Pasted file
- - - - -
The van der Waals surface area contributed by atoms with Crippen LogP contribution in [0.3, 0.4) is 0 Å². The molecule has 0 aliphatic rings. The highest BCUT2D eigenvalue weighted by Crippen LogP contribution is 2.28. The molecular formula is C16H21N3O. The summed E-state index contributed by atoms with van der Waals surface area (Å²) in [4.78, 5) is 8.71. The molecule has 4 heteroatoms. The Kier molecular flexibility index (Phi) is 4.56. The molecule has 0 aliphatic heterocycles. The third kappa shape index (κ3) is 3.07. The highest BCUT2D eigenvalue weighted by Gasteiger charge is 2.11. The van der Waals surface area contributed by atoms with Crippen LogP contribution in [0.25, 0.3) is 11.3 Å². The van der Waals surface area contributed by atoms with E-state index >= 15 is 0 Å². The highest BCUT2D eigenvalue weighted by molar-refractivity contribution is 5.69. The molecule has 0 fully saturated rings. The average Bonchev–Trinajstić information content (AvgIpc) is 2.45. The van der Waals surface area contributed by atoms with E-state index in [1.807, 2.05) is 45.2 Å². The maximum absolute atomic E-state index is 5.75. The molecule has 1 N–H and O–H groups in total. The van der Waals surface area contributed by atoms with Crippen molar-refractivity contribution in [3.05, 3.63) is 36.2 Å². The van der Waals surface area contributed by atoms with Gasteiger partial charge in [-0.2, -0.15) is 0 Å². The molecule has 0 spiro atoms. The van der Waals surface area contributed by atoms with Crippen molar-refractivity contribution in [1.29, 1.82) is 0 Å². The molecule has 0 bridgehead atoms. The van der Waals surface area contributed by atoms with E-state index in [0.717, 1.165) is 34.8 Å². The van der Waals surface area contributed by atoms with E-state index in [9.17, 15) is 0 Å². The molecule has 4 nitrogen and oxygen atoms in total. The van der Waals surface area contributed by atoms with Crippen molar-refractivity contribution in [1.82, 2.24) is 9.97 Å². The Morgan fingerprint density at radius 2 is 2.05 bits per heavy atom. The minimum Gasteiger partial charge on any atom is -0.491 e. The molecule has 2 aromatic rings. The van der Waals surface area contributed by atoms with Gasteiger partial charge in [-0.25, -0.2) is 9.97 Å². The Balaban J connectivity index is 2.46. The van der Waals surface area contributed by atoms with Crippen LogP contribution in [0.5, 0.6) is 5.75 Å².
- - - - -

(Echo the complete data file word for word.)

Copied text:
The van der Waals surface area contributed by atoms with Crippen LogP contribution in [0.3, 0.4) is 0 Å². The molecule has 0 aliphatic rings. The highest BCUT2D eigenvalue weighted by Crippen LogP contribution is 2.28. The molecular formula is C16H21N3O. The summed E-state index contributed by atoms with van der Waals surface area (Å²) in [4.78, 5) is 8.71. The molecule has 4 heteroatoms. The Kier molecular flexibility index (Phi) is 4.56. The molecule has 0 aliphatic heterocycles. The third kappa shape index (κ3) is 3.07. The highest BCUT2D eigenvalue weighted by Gasteiger charge is 2.11. The van der Waals surface area contributed by atoms with Crippen LogP contribution in [0.25, 0.3) is 11.3 Å². The van der Waals surface area contributed by atoms with E-state index >= 15 is 0 Å². The highest BCUT2D eigenvalue weighted by molar-refractivity contribution is 5.69. The molecule has 0 fully saturated rings. The average Bonchev–Trinajstić information content (AvgIpc) is 2.45. The van der Waals surface area contributed by atoms with E-state index in [1.807, 2.05) is 45.2 Å². The maximum absolute atomic E-state index is 5.75. The molecule has 1 N–H and O–H groups in total. The van der Waals surface area contributed by atoms with Crippen molar-refractivity contribution in [3.05, 3.63) is 36.2 Å². The van der Waals surface area contributed by atoms with Gasteiger partial charge in [-0.2, -0.15) is 0 Å². The molecule has 0 spiro atoms. The van der Waals surface area contributed by atoms with Crippen molar-refractivity contribution in [1.29, 1.82) is 0 Å². The molecule has 0 bridgehead atoms. The van der Waals surface area contributed by atoms with E-state index in [0.717, 1.165) is 34.8 Å². The van der Waals surface area contributed by atoms with E-state index in [9.17, 15) is 0 Å². The molecule has 4 nitrogen and oxygen atoms in total. The van der Waals surface area contributed by atoms with Crippen molar-refractivity contribution in [1.82, 2.24) is 9.97 Å². The Morgan fingerprint density at radius 2 is 2.05 bits per heavy atom. The minimum Gasteiger partial charge on any atom is -0.491 e. The molecule has 2 aromatic rings. The van der Waals surface area contributed by atoms with Gasteiger partial charge in [-0.25, -0.2) is 9.97 Å². The Balaban J connectivity index is 2.46. The van der Waals surface area contributed by atoms with Crippen LogP contribution in [0.5, 0.6) is 5.75 Å².